His uncles taught him that a man is defined by how well he provides for his wife and children. (Those were Daddy’s lessons. In my work, particularly relationship education in The Grown Zone the definition of a Grown Man is certainly expanded, but today is a different time).
Side Note: Daddy was (and in many ways still is) an excellent provider to his children. And on top of that he’s never missed a game, recital, award ceremony, graduation or surgeries. When I was in need he showed up – every time!
How He Did It With Little Education
After leaving the military he bused tables while going to barber school. He met and married my mother shortly after. As a young barber, he rented a building which had an apartment attached; it became his barbershop. He rented chairs to other barbers, had another side that became a beauty salon where he rented spaces, he rented the apartment in the back and used another back room as a TV repair shop for which he became a certified technician. He started a pest control service and had a truck hauling service. And yes, all of these at the same time and that’s just the beginning of the legitimate businesses (and hustles) he’s had that eventually earned enough to buy the building he worked in; the first of many real estate properties which enabled him to provide for his family and many others in the community.
The Best vs. Your Best
Daddy ingrained this in me: You don’t have to be the best, but you do need to always do your best. My father is not a perfect man, nor was he the perfect parent – no parent is. But he was perfect for me.
In my adult life, one of the things that I’ve learned to appreciate most about my Dad is that he has lived unapologetically! He knows he’s not perfect – has never professed to be – nor is he striving for perfection. His goal is to always be better than he’s been and to have fun. I love that! And I’ve lived it.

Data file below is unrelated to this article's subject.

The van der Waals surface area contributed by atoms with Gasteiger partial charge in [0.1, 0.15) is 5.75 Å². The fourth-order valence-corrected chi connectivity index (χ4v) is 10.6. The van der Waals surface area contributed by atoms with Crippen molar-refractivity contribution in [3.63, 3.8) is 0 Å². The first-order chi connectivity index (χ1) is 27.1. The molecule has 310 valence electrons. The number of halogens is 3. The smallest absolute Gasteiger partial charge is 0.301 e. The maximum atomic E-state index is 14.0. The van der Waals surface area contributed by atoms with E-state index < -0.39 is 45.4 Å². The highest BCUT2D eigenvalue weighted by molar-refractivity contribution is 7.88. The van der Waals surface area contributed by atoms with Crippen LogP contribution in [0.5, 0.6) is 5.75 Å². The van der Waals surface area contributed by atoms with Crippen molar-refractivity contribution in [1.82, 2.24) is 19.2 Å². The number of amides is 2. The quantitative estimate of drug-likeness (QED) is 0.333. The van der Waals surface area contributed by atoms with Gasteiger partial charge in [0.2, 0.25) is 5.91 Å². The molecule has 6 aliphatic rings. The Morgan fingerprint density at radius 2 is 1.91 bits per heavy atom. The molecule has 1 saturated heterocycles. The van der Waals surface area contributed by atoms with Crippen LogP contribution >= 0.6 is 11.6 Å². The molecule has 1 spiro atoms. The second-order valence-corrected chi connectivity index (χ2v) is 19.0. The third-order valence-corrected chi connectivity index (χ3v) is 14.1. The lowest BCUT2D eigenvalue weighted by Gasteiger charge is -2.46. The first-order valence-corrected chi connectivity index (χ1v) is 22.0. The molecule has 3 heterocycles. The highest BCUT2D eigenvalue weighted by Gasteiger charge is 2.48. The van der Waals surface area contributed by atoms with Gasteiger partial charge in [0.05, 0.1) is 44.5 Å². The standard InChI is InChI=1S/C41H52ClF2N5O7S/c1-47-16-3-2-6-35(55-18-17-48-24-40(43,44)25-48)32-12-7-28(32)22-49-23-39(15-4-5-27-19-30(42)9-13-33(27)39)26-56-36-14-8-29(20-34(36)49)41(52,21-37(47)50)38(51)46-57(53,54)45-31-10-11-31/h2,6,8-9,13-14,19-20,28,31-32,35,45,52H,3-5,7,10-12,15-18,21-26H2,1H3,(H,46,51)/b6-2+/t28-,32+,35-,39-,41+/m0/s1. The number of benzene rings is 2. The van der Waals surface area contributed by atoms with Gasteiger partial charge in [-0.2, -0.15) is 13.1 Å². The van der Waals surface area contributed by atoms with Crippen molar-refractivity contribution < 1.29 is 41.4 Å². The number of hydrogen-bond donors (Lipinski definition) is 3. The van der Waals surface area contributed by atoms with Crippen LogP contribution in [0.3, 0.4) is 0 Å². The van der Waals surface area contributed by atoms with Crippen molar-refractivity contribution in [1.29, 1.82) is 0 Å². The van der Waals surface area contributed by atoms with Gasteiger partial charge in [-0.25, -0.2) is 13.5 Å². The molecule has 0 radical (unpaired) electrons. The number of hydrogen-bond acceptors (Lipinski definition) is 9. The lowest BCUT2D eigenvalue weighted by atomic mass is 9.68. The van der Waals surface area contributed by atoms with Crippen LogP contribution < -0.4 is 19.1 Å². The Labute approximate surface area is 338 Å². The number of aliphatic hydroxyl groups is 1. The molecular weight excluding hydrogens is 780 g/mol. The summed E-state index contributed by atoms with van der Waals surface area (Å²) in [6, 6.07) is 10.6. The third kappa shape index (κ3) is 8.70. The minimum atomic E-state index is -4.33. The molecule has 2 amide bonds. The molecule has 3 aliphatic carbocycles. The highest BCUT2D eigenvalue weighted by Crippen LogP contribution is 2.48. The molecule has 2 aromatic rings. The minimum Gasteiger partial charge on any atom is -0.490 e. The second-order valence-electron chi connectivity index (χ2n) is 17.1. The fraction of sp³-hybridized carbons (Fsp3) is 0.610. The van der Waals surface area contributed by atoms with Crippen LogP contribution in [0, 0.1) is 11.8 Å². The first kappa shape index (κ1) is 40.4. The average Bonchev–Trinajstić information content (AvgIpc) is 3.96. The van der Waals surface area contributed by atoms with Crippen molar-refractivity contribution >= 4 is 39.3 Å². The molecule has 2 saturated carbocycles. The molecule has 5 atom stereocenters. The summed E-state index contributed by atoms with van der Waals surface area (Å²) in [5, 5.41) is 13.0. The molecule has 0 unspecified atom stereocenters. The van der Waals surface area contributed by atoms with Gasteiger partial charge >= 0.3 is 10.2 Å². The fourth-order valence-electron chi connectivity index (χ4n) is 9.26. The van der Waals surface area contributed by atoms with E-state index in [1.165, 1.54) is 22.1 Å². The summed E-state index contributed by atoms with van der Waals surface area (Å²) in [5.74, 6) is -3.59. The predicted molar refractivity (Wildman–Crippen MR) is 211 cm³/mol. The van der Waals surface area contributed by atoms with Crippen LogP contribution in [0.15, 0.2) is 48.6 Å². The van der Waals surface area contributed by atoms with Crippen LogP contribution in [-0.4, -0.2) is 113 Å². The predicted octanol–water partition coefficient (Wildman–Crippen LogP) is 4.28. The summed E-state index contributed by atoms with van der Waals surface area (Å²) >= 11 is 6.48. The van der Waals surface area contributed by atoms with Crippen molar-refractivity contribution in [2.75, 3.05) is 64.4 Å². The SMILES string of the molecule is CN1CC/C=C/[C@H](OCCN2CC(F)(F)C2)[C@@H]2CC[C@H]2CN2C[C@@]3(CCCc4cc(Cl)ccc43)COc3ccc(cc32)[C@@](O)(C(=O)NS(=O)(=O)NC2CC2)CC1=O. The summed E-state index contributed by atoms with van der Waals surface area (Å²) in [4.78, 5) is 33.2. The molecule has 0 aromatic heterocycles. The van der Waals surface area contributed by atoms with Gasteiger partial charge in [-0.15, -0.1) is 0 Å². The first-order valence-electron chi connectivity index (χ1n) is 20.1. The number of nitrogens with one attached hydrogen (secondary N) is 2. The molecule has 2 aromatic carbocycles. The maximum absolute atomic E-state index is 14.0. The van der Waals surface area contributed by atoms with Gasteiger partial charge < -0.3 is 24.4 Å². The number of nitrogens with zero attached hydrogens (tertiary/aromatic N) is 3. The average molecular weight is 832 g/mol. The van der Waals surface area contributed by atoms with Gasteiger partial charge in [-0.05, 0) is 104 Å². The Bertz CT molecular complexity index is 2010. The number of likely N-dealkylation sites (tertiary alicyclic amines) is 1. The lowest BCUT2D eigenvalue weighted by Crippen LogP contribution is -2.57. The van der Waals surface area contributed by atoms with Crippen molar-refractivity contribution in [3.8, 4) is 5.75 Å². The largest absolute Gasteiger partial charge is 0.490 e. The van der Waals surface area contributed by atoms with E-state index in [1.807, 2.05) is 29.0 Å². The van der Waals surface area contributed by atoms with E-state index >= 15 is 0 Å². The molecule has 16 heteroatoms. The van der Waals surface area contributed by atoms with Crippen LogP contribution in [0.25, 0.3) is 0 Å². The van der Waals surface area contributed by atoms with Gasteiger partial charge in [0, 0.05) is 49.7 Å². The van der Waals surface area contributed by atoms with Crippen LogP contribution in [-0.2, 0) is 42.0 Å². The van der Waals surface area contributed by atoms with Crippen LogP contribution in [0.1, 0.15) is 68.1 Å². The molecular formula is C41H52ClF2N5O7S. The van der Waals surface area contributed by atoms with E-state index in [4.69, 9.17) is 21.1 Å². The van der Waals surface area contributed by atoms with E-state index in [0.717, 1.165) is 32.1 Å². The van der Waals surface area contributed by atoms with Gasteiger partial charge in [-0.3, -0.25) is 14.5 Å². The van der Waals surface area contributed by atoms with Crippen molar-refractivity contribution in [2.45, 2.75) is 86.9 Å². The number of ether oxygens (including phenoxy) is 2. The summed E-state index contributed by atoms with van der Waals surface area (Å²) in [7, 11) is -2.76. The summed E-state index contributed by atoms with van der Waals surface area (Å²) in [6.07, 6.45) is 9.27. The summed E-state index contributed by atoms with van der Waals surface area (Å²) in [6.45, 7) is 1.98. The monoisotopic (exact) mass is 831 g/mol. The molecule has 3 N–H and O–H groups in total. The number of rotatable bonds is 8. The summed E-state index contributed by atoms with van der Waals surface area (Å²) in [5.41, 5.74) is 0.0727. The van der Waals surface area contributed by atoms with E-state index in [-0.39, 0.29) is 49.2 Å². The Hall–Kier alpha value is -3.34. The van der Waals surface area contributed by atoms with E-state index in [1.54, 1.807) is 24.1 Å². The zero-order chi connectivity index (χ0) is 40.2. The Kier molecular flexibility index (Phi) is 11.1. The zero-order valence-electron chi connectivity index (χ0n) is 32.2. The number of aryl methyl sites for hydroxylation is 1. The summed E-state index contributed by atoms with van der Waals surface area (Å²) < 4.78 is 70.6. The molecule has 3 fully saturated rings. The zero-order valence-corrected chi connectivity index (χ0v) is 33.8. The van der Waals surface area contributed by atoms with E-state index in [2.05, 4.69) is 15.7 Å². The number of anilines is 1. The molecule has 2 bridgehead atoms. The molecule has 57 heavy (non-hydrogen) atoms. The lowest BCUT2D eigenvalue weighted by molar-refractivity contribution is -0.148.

Though he started with so few resources and so little support from his biological parents, he didn’t let that define him. Instead, he decided to do the best he could and to learn from who was present for him. While he knew that he might not ever be the best, he always gave his best. And even when he failed miserably, his best was always sufficient for him because he had given his all. And he didn’t believe in failure when there was a lesson to learn from it. He taught me that.
I’ve learned as much from his flaws, inadequacies and failures as I have his successes. When I’ve done my best (and it’s all I ever bring – I won’t do it if I’m not committed to it), even if it’s not good enough for others, it’s always good enough for me. In those times, I’m unapologetic for my decisions and outcomes because who I am is always enough for me.
My goal is always the same, to just be a better me, and to love me regardless of the outcomes. So I’m never in competition with anybody else. I never feel inferior to anybody else. And I’m always enough even when I’m alone in that assessment.
This olé man has absolutely been my rock and biggest cheerleader! He taught me self-respect, resilience/perseverance and self-reliance as acts of self-love. He was the first man to love me without condition, absolute acceptance, and unwavering zeal; the first to let me know that I am worthy of all things good just as I am and gave me permission to dismiss anybody who treated me otherwise.
To THE Sam Green, Sr., My Daddy, thank you for being a constant example of courage and commitment. I will forever appreciate you. I am who I am in large part because you are who you are – great, good, bad, and ugly – I’m grateful for it all!
As a barber you’ve been many things to many people, and a pillar to the community. I love you, Sam Green, Sr.
UPDATE: My father transitioned on August 31, 2019.